Citing Literary Works in the Text 


A literary work in prose is written in complete sentences formed into paragraphs. Short stories, essays, and many (though not all) plays are written in prose.

For prose, cite with the author's name and page number.

At the end of "The Story of an Hour," Mrs. Mallard drops dead upon learning that her husband is alive. In the final irony of the story, doctors report that she has died of a "joy that kills" (Chopin 25).

You may also use the author's name in the sentence and omit it from the citation.

If you cite more than four typed lines of text, include it as a block quotation by setting the quotation off from the text. First, introduce the quote as you normally would. Begin the quotation on a new line and press Tab twice to indent the entire quotation one inch. Double-space the quote. Notice that a block quote does not have quotation marks around it. Also, note that the punctuation is placed at the end of the block quote, not outside the parentheses. The next line of the paragraph should begin back at the left margin. To see an example of a block quote in MLA style, click here: Block quote in MLA style 


A literary work written as poetry (i.e. in verse) is broken into separate lines and often uses incomplete sentences.

For poetry, use the line numbers. For the first reference, place "lines" in the citation. After the first time, just list the numbers. If you quote two or three lines, place slashes to designate the line's end; place a space before and after the slash.

Langston Hughes looks forward to a time when "Nobody'll dare / say to me / 'Eat in the kitchen'" (lines 11-13).

Later in the poem, Hughes writes, "Tomorrow, / I’ll be at the table / When company comes" (8-10). 

If your quotation ends in a dash, comma, or semicolon, you should omit that punctuation mark if it does not make sense in your sentence.

If you cite four or more lines of poetry, include them as a block quotation by starting each line of verse on a new line, pressing Tab twice to indent the entire quotation one inch, placing the punctuation at the end of the quotation, and including the line numbers in parentheses.

Langston Hughes explains his resilience against racism:

                        I am the darker brother

                        They send me to eat in the kitchen

                        When company comes,                       

                        But I laugh,

                        And eat well,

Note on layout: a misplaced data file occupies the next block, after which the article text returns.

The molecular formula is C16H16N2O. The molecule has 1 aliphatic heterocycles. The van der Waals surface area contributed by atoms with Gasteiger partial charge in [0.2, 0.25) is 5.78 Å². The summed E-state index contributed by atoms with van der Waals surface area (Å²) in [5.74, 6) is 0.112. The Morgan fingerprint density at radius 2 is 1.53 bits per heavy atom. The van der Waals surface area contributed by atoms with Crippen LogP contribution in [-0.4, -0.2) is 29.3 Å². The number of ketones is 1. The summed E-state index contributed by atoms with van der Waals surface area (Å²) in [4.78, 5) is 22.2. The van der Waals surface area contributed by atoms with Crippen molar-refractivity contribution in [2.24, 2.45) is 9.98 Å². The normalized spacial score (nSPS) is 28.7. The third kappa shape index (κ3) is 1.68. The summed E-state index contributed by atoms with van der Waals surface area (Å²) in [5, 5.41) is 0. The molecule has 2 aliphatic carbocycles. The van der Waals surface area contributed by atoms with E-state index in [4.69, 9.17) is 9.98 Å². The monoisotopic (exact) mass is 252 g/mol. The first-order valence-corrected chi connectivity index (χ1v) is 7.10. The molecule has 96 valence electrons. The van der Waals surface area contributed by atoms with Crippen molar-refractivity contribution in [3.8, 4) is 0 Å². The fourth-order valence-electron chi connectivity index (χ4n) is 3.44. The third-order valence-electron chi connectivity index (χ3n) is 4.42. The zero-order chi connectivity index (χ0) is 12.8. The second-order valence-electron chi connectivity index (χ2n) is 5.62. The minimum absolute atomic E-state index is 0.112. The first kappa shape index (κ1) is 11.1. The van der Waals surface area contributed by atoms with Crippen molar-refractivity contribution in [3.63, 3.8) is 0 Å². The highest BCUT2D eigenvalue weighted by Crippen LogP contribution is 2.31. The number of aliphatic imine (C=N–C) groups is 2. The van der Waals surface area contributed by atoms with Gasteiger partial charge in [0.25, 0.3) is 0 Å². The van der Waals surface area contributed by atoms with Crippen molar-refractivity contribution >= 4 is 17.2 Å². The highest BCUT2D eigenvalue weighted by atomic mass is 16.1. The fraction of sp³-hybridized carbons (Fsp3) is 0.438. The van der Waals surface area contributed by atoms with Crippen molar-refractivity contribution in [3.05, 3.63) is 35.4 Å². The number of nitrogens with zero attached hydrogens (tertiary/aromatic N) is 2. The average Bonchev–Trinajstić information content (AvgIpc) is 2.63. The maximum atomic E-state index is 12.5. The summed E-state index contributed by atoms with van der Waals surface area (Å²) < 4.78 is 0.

And grow strong. (2-7)

The three verbs in the final lines of this passage, “laugh,” “eat,” and “grow,” all convey life; the speaker will …

Notice that the quotation is double-spaced and does not have quotation marks around it. The next line of the paragraph begins back at the left margin. Also, the punctuation is placed at the end of the quotation, not after the parentheses.



For drama, you must differentiate between a prose play and a verse play. In a prose play, the dialogue will be written in sentences. In a verse play (such as ancient Greek works or plays by Shakespeare), the dialogue will be written in separate lines as in a poem.

For a prose play, cite with the author's name and page number, as you would for any prose work.

For a verse play, use the Act, Scene, and Line numbers in the parenthetical citation, if this information is given.  If a play has no numbered Acts or Scenes, use line numbers only, if lines are numbered on the page. For other aspects of formatting, see above for citing lines from poetry.

Hamlet contemplates his disgust with the world: "How weary, stale, flat, and unprofitable / Seem to me all the uses of this world" (1.2.134-5).

When citing dialogue between two or more characters, include it as a block quotation. Press Tab twice to indent one inch, and begin each section of dialogue with the character's name. Capitalize the letters in the character's name, and place a period after it. Indent all lines after the first line an additional 1/4 inch from the margin.

                        HAMLET. No, by the rood, not so:

You are the queen, your husband's brother's wife:

And--would it were not so!--you are my mother.

                        QUEEN. Nay, then, I'll set those to you that can speak. (3.4.14-17)